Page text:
A low cortisol response to acute stress is related to worse basal memory performance in older people

Mercedes Almela*, Vanesa Hidalgo, Leander van der Meij, Matías M. Pulopulos, Carolina Villada, Alicia Salvador

*Corresponding author for this work

Research output: Contribution to journalArticleScientificpeer-review

14 Citations (Scopus)


Age-related memory decline has been associated with a faulty regulation of the hypothalamus-pituitary-adrenal axis (HPA-axis). The aim of this study was to investigate whether the magnitude of the stress-induced cortisol increase is related to memory performance when memory is measured in non-stressful conditions. To do so, declarative and working memory performance were measured in 31 men and 35 women between 55 and 77 years of age. On a different day, the magnitude of their cortisol response to acute psychosocial stress was measured. The relationship between the cortisol response and memory performance was U shaped: a low cortisol response to stress was related to poorer declarative and working memory performance, whereas those who did not increase their cortisol levels and those who had the largest cortisol increase had better declarative and working memory capabilities. Sex did not moderate these relationships. These results suggest that a low cortisol response to stress could reflect a defective HPA-axis response to stressors that is accompanied by poorer memory performance. Conversely, a high cortisol response seems to reflect a correct functioning of the HPA-axis and may protect against memory deficits in the later stages of human life.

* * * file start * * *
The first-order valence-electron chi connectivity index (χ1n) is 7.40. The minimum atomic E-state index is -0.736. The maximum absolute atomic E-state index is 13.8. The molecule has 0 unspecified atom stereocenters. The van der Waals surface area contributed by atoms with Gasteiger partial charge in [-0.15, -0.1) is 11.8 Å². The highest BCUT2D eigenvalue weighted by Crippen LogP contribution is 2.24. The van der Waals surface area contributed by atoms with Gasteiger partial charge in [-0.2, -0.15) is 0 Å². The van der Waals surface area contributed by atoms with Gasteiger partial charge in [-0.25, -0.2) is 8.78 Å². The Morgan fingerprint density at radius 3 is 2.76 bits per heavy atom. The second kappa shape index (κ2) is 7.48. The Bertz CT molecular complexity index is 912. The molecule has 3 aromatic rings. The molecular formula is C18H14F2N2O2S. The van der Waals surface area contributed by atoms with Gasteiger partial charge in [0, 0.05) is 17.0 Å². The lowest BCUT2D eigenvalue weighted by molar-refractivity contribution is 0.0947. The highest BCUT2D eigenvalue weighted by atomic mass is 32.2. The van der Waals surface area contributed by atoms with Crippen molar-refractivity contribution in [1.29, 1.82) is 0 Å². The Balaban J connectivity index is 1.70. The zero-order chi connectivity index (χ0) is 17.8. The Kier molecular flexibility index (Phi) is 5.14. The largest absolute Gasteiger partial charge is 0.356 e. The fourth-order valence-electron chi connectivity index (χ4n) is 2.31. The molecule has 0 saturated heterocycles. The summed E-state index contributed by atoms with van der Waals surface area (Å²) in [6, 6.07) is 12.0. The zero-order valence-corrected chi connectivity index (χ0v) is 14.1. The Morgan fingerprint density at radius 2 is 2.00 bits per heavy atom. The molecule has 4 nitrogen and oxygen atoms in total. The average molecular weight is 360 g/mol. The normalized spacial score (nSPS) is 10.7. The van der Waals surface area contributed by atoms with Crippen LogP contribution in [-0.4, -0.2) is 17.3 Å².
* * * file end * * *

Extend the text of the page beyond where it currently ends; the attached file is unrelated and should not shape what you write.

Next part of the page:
Original languageEnglish
Article number157
JournalFrontiers in Aging Neuroscience
Publication statusPublished - 2014
Externally publishedYes


  • Acute psychosocial stress
  • Cortisol
  • Declarative memory
  • Elderly
  • HPA-axis
  • Middle-age
  • Older people
  • Working memory


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